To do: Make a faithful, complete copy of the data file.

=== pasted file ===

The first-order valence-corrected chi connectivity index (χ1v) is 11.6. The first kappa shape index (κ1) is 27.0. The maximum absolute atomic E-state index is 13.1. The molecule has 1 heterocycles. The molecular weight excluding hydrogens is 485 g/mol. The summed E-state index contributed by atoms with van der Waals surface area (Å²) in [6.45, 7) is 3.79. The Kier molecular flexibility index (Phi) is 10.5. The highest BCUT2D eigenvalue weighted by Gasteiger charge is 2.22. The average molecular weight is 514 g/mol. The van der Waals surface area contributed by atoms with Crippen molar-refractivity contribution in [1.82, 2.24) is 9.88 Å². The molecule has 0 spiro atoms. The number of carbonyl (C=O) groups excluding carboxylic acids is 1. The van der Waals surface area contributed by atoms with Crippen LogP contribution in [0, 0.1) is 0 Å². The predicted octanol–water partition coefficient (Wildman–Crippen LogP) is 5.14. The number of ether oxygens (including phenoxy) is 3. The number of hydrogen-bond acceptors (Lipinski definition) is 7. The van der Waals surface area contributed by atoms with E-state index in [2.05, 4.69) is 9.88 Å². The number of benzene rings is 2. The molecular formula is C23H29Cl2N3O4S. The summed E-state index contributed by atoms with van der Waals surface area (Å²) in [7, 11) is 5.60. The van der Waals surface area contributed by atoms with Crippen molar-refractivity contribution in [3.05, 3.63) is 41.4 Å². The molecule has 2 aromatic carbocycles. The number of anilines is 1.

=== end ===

The first-order valence-corrected chi connectivity index (χ1v) is 11.6. The first kappa shape index (κ1) is 27.0. The maximum absolute atomic E-state index is 13.1. The molecule has 1 heterocycles. The molecular weight excluding hydrogens is 485 g/mol. The summed E-state index contributed by atoms with van der Waals surface area (Å²) in [6.45, 7) is 3.79. The Kier molecular flexibility index (Phi) is 10.5. The highest BCUT2D eigenvalue weighted by Gasteiger charge is 2.22. The average molecular weight is 514 g/mol. The van der Waals surface area contributed by atoms with Crippen molar-refractivity contribution in [1.82, 2.24) is 9.88 Å². The molecule has 0 spiro atoms. The number of carbonyl (C=O) groups excluding carboxylic acids is 1. The van der Waals surface area contributed by atoms with Crippen LogP contribution in [0, 0.1) is 0 Å². The predicted octanol–water partition coefficient (Wildman–Crippen LogP) is 5.14. The number of ether oxygens (including phenoxy) is 3. The number of hydrogen-bond acceptors (Lipinski definition) is 7. The van der Waals surface area contributed by atoms with E-state index in [2.05, 4.69) is 9.88 Å². The number of benzene rings is 2. The molecular formula is C23H29Cl2N3O4S. The summed E-state index contributed by atoms with van der Waals surface area (Å²) in [7, 11) is 5.60. The van der Waals surface area contributed by atoms with Crippen molar-refractivity contribution in [3.05, 3.63) is 41.4 Å². The molecule has 2 aromatic carbocycles. The number of anilines is 1.